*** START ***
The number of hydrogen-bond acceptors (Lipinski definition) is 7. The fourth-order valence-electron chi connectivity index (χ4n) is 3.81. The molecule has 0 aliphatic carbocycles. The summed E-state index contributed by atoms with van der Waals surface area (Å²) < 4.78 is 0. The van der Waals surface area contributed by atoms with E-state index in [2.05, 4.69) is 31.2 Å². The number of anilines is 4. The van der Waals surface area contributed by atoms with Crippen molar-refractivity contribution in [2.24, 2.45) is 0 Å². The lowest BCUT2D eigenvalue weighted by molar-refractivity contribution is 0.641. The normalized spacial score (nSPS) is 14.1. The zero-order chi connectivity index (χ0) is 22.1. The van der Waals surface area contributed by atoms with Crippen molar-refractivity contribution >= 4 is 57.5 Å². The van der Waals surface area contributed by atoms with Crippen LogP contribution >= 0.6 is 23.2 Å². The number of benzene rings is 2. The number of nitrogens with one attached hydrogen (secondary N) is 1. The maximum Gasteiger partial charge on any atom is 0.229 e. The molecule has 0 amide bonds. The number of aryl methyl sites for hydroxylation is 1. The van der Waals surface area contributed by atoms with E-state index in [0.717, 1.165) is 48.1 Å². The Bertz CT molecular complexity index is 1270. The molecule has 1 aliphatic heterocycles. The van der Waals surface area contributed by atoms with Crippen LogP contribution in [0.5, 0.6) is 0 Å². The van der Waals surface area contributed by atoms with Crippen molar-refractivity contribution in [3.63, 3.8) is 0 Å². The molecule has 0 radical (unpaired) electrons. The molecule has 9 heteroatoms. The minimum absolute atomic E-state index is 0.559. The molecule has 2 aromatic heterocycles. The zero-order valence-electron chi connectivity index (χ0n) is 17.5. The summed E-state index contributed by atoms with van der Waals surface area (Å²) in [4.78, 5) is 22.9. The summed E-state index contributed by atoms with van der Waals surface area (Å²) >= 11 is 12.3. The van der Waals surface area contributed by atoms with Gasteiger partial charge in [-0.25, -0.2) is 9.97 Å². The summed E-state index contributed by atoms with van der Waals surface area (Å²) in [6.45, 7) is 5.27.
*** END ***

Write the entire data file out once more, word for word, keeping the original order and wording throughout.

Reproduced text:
The number of hydrogen-bond acceptors (Lipinski definition) is 7. The fourth-order valence-electron chi connectivity index (χ4n) is 3.81. The molecule has 0 aliphatic carbocycles. The summed E-state index contributed by atoms with van der Waals surface area (Å²) < 4.78 is 0. The van der Waals surface area contributed by atoms with E-state index in [2.05, 4.69) is 31.2 Å². The number of anilines is 4. The van der Waals surface area contributed by atoms with Crippen molar-refractivity contribution in [2.24, 2.45) is 0 Å². The lowest BCUT2D eigenvalue weighted by molar-refractivity contribution is 0.641. The normalized spacial score (nSPS) is 14.1. The zero-order chi connectivity index (χ0) is 22.1. The van der Waals surface area contributed by atoms with Crippen molar-refractivity contribution >= 4 is 57.5 Å². The van der Waals surface area contributed by atoms with Crippen LogP contribution >= 0.6 is 23.2 Å². The number of benzene rings is 2. The number of nitrogens with one attached hydrogen (secondary N) is 1. The maximum Gasteiger partial charge on any atom is 0.229 e. The molecule has 0 amide bonds. The number of aryl methyl sites for hydroxylation is 1. The van der Waals surface area contributed by atoms with E-state index in [0.717, 1.165) is 48.1 Å². The Bertz CT molecular complexity index is 1270. The molecule has 1 aliphatic heterocycles. The van der Waals surface area contributed by atoms with Crippen LogP contribution in [0.5, 0.6) is 0 Å². The van der Waals surface area contributed by atoms with Crippen molar-refractivity contribution in [3.63, 3.8) is 0 Å². The molecule has 0 radical (unpaired) electrons. The molecule has 9 heteroatoms. The minimum absolute atomic E-state index is 0.559. The molecule has 2 aromatic heterocycles. The zero-order valence-electron chi connectivity index (χ0n) is 17.5. The summed E-state index contributed by atoms with van der Waals surface area (Å²) in [4.78, 5) is 22.9. The summed E-state index contributed by atoms with van der Waals surface area (Å²) >= 11 is 12.3. The van der Waals surface area contributed by atoms with Gasteiger partial charge in [-0.25, -0.2) is 9.97 Å². The summed E-state index contributed by atoms with van der Waals surface area (Å²) in [6.45, 7) is 5.27.